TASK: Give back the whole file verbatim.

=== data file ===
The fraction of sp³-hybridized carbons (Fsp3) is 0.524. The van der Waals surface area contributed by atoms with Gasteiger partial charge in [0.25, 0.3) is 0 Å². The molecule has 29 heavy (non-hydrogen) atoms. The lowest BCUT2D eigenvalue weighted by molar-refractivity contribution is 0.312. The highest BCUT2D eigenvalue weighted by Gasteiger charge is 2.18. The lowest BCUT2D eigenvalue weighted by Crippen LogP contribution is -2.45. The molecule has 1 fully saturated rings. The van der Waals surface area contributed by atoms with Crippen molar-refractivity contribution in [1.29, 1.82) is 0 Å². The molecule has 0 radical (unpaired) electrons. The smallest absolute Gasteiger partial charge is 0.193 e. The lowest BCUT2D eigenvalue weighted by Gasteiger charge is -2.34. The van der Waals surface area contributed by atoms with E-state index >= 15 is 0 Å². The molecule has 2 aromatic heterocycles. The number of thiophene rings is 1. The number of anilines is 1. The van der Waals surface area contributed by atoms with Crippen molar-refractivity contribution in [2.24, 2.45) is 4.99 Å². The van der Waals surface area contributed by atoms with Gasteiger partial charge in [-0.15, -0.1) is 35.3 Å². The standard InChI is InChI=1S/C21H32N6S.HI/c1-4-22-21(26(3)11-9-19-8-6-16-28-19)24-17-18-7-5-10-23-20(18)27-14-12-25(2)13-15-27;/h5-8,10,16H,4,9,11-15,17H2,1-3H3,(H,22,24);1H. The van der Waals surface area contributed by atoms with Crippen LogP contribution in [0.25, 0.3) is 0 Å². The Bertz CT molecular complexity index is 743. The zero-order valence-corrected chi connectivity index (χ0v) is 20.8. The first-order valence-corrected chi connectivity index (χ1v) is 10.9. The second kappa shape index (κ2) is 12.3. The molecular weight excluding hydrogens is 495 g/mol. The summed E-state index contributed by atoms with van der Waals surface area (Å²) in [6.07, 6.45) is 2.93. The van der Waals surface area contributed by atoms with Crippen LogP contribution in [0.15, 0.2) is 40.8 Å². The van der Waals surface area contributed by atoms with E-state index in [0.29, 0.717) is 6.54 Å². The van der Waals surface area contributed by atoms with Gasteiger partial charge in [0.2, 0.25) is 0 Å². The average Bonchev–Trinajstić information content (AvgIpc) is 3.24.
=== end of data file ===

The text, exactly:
The fraction of sp³-hybridized carbons (Fsp3) is 0.524. The van der Waals surface area contributed by atoms with Gasteiger partial charge in [0.25, 0.3) is 0 Å². The molecule has 29 heavy (non-hydrogen) atoms. The lowest BCUT2D eigenvalue weighted by molar-refractivity contribution is 0.312. The highest BCUT2D eigenvalue weighted by Gasteiger charge is 2.18. The lowest BCUT2D eigenvalue weighted by Crippen LogP contribution is -2.45. The molecule has 1 fully saturated rings. The van der Waals surface area contributed by atoms with Crippen molar-refractivity contribution in [1.29, 1.82) is 0 Å². The molecule has 0 radical (unpaired) electrons. The smallest absolute Gasteiger partial charge is 0.193 e. The lowest BCUT2D eigenvalue weighted by Gasteiger charge is -2.34. The van der Waals surface area contributed by atoms with E-state index >= 15 is 0 Å². The molecule has 2 aromatic heterocycles. The number of thiophene rings is 1. The number of anilines is 1. The van der Waals surface area contributed by atoms with Crippen molar-refractivity contribution in [2.24, 2.45) is 4.99 Å². The van der Waals surface area contributed by atoms with Gasteiger partial charge in [-0.15, -0.1) is 35.3 Å². The standard InChI is InChI=1S/C21H32N6S.HI/c1-4-22-21(26(3)11-9-19-8-6-16-28-19)24-17-18-7-5-10-23-20(18)27-14-12-25(2)13-15-27;/h5-8,10,16H,4,9,11-15,17H2,1-3H3,(H,22,24);1H. The van der Waals surface area contributed by atoms with Crippen LogP contribution in [0.25, 0.3) is 0 Å². The Bertz CT molecular complexity index is 743. The zero-order valence-corrected chi connectivity index (χ0v) is 20.8. The first-order valence-corrected chi connectivity index (χ1v) is 10.9. The second kappa shape index (κ2) is 12.3. The molecular weight excluding hydrogens is 495 g/mol. The summed E-state index contributed by atoms with van der Waals surface area (Å²) in [6.07, 6.45) is 2.93. The van der Waals surface area contributed by atoms with Crippen LogP contribution in [0.15, 0.2) is 40.8 Å². The van der Waals surface area contributed by atoms with E-state index in [0.29, 0.717) is 6.54 Å². The van der Waals surface area contributed by atoms with Gasteiger partial charge in [0.2, 0.25) is 0 Å². The average Bonchev–Trinajstić information content (AvgIpc) is 3.24.